LG revealed its prototype VR headset using Valve’s Lighthouse positional tracking earlier this year, and while it isn’t certain what will become of the headset—or if it’ll be named “UltraGear” as a recent trademark filing suggests—it’s clear LG is thinking long and hard about the future of VR. A new patent, first reported by Dutch publication LetsGoDigital, shows a prospective LG headset sporting a unique spring-loaded grommet system that allows the headset to split in two.
Filed with the World Intellectual Property Organization (WIPO), the patent shows just how LG could produce a VR headset capable of detaching between its dual displays and staying put when worn tightly on the head. Also worth noting is the integrated earbuds with their own holders, similar to the ones on the updated PSVR headset.
You can see the entire patent here.
We’ve recently seen a split design similar in concept created by industrial design firm Nonobject, although their prototype uses simple magnets, something that probably won’t hold up to the rigors of normal movement during gameplay. The key difference in LG’s design lies with the spring-loaded mechanism that lets the headsets clip together, supposedly allowing for a tight enough connection to allow for the rigors of normal use.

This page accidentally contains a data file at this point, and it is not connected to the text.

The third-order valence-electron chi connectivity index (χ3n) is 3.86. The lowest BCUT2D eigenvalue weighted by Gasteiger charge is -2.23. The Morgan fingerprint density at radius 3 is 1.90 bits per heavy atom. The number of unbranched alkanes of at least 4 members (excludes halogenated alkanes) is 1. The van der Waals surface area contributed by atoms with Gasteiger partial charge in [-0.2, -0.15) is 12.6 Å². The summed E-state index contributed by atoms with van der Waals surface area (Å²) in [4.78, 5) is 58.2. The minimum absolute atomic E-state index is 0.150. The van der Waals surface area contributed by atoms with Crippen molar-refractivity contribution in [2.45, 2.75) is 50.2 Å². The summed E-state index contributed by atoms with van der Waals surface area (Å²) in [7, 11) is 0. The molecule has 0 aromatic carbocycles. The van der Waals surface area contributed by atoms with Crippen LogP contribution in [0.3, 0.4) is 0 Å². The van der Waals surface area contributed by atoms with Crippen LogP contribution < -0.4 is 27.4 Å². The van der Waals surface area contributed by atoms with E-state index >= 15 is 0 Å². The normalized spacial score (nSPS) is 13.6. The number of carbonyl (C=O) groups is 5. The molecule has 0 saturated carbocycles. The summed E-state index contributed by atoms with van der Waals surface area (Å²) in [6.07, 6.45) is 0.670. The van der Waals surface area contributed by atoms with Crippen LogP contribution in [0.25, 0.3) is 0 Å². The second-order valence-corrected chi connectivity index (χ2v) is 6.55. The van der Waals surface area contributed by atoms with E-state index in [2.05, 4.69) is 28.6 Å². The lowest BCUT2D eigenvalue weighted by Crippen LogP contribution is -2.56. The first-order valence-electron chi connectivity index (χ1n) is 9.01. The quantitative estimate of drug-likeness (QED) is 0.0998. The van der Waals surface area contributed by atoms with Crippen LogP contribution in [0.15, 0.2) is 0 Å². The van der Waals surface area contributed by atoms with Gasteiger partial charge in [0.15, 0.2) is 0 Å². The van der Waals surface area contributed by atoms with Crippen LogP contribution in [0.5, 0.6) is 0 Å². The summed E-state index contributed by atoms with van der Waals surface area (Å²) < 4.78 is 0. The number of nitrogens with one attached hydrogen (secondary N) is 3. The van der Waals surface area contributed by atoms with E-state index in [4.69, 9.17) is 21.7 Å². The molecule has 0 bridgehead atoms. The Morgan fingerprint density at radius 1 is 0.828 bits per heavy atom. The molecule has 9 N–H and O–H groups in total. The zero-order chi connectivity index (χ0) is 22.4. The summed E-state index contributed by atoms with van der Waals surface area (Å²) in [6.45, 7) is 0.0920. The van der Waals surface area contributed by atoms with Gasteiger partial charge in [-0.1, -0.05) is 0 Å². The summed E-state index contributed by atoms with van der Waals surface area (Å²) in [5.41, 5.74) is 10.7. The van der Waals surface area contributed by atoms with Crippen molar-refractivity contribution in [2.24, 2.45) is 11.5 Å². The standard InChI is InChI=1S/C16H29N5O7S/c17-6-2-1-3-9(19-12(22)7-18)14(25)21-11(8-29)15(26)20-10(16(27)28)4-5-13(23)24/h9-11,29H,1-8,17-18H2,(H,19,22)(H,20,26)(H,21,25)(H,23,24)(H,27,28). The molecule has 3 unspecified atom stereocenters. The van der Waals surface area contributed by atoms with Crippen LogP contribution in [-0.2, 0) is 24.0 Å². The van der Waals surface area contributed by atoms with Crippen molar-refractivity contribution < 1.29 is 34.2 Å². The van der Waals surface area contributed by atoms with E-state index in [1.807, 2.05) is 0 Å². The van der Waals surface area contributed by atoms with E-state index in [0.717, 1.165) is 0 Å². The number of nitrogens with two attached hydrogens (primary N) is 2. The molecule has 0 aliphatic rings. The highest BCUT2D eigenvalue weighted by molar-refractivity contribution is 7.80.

It’s much too early to say if the design will somehow be applied to LG’s SteamVR headset, especially because the drawing neglects to show any evidence of SteamVR tracking, the halo-style headband, or even a cable that would connect it to a PC. Without knowing LG was producing a SteamVR headset, the drawing looks more like a standalone mobile VR headset, but that’s just pure speculation on my part.
While hard specs are important, VR headset manufacturers are dialing in on more or less the same display resolutions, making it hard for companies to communicate what makes their headset different from the rest of the pack. Offering unique and useful ergonomics is a great start.